Cell susceptibility to baculovirus transduction and echovirus infection is modified by protein kinase C phosphorylation and vimentin organization.
Turkki, P., Makkonen, E., Huttunen, M., Laakkonen, J., YläHerttuala, S., Airenne, K., & Marjomäki, V. (2013). Cell susceptibility to baculovirus transduction and echovirus infection is modified by protein kinase C phosphorylation and vimentin organization. Journal of Virology, 87 (17), 9822-9835. doi:10.1128/JVI.01004-13 Retrieved from http://dx.doi.org/10.1128/JVI.01004-13
Published inJournal of Virology
DisciplineSolu- ja molekyylibiologia
© 2013 American Society for Microbiology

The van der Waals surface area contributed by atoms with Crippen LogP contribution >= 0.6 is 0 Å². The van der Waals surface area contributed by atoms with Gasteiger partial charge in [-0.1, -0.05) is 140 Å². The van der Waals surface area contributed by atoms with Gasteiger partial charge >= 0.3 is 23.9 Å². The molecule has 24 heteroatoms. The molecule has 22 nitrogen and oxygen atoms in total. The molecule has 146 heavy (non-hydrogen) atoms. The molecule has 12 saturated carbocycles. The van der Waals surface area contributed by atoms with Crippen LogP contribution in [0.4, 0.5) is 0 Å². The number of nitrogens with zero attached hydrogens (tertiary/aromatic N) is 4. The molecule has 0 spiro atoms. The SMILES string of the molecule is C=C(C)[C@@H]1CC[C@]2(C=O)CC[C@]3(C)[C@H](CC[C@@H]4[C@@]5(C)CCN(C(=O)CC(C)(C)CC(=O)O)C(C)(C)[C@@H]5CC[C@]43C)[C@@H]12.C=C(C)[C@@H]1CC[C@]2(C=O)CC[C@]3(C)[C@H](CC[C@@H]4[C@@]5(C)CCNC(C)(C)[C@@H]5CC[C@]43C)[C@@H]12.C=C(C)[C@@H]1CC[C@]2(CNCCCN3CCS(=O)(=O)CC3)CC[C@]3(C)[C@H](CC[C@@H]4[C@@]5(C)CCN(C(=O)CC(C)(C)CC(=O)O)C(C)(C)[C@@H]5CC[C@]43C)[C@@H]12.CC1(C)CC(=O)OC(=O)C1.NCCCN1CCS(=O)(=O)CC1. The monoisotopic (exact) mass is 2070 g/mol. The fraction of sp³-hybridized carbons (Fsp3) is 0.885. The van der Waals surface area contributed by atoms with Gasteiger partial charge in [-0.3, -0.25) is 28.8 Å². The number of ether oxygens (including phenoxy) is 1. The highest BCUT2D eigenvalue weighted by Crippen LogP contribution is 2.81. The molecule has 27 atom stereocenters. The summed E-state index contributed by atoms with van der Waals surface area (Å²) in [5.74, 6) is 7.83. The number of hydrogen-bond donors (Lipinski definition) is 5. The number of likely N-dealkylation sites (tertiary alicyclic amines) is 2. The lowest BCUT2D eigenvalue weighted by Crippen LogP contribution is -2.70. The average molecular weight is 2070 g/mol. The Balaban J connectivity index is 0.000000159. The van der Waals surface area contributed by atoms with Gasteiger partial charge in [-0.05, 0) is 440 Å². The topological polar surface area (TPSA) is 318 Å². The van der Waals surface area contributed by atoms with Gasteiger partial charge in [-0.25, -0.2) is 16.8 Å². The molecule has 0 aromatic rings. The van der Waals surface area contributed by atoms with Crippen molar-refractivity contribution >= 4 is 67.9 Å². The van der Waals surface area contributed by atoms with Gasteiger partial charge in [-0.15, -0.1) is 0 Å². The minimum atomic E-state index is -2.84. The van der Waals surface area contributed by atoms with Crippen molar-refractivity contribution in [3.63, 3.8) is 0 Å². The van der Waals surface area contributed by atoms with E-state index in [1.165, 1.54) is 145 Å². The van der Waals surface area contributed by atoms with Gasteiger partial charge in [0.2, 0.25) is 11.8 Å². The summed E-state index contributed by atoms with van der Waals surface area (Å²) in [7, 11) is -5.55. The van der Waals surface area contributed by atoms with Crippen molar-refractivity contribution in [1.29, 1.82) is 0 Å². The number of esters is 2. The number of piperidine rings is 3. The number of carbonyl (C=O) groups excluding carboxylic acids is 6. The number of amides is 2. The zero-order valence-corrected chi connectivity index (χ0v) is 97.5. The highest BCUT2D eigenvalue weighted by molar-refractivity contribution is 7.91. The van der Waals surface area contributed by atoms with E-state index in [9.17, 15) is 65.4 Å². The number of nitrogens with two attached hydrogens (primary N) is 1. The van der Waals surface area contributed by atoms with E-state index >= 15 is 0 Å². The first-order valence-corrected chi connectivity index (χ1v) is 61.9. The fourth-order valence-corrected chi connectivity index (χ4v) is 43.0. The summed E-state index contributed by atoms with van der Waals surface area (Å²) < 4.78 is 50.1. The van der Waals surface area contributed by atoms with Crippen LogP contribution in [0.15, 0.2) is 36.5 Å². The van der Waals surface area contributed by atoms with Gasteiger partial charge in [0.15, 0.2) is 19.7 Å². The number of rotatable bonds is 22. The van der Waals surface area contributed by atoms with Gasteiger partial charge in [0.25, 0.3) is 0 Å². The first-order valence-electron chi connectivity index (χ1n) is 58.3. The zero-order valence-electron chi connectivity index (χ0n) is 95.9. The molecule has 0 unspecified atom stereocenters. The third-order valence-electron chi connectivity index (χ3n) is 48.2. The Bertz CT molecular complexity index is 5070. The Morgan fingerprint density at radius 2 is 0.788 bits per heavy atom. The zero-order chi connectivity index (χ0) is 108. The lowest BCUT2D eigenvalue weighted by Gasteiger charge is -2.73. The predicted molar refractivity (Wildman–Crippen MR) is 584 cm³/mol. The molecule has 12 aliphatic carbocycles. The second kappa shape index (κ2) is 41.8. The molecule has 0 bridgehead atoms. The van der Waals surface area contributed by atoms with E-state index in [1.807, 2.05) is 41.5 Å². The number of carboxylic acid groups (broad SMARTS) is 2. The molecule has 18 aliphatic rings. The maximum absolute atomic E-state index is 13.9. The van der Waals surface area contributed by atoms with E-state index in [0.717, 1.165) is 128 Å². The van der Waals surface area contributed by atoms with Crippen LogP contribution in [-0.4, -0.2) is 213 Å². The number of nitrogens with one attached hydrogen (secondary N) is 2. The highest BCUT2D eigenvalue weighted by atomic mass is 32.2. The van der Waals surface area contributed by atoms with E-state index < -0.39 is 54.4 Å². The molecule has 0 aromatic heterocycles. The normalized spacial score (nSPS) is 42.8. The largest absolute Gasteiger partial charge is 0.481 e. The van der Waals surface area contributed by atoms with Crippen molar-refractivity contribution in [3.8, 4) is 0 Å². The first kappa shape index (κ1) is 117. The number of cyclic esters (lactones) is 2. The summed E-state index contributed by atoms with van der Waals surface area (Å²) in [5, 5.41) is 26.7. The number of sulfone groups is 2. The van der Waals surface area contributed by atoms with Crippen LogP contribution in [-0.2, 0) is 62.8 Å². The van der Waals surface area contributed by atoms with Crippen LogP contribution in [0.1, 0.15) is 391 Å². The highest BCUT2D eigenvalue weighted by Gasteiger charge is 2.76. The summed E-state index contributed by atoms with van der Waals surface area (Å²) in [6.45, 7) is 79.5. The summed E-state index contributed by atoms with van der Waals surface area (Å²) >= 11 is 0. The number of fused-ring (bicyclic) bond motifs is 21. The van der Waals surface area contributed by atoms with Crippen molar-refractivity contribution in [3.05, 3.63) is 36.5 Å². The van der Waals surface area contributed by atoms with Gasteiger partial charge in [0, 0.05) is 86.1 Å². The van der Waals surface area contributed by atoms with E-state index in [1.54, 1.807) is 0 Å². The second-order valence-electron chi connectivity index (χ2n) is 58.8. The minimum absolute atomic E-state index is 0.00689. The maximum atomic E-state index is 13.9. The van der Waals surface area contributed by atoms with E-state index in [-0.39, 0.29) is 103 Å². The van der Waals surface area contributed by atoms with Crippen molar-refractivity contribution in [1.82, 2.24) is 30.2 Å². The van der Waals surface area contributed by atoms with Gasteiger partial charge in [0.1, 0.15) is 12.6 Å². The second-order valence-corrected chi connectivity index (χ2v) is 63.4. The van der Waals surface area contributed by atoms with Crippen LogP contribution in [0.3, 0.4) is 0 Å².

Some cell types are more susceptible to viral gene transfer or virus infection than others, irrespective of the number of viral receptors or virus binding efficacy on their surfaces. In order to characterize the cell-line-specific features contributing to efficient virus entry, we studied two cell lines (Ea.hy926 and MG-63) that are nearly nonpermissive to insect-specific baculovirus (BV) and the human enterovirus echovirus 1 (EV1) and compared their characteristics with those of a highly permissive (HepG2) cell line. All the cell lines contained high levels of viral receptors on their surfaces, and virus binding was shown to be efficient. However, in nonpermissive cells, BV and its receptor, syndecan 1, were unable to internalize in the cells and formed large aggregates near the cell surface. Accordingly, EV1 had a low infection rate in nonpermissive cells but was still able to internalize the cells, suggesting that the postinternalization step of the virus was impaired. The nonpermissive and permissive cell lines showed differential expression of syntenin, filamentous actin, vimentin, and phosphorylated protein kinase C subtype α (pPKCα). The nonpermissive nature of the cells could be modulated by the choice of culture medium. RPMI medium could partially rescue infection/transduction and concomitantly showed lower syntenin expression, a modified vimentin network, and altered activities of PKC subtypes PKCα and PKCε. The observed changes in PKCα and PKCε activation caused alterations in the vimentin organization, leading to efficient BV transduction and EV1 infection. This study identifies PKCα, PKCε, and vimentin as key factors affecting efficient infection and transduction by EV1 and BV, respectively. ...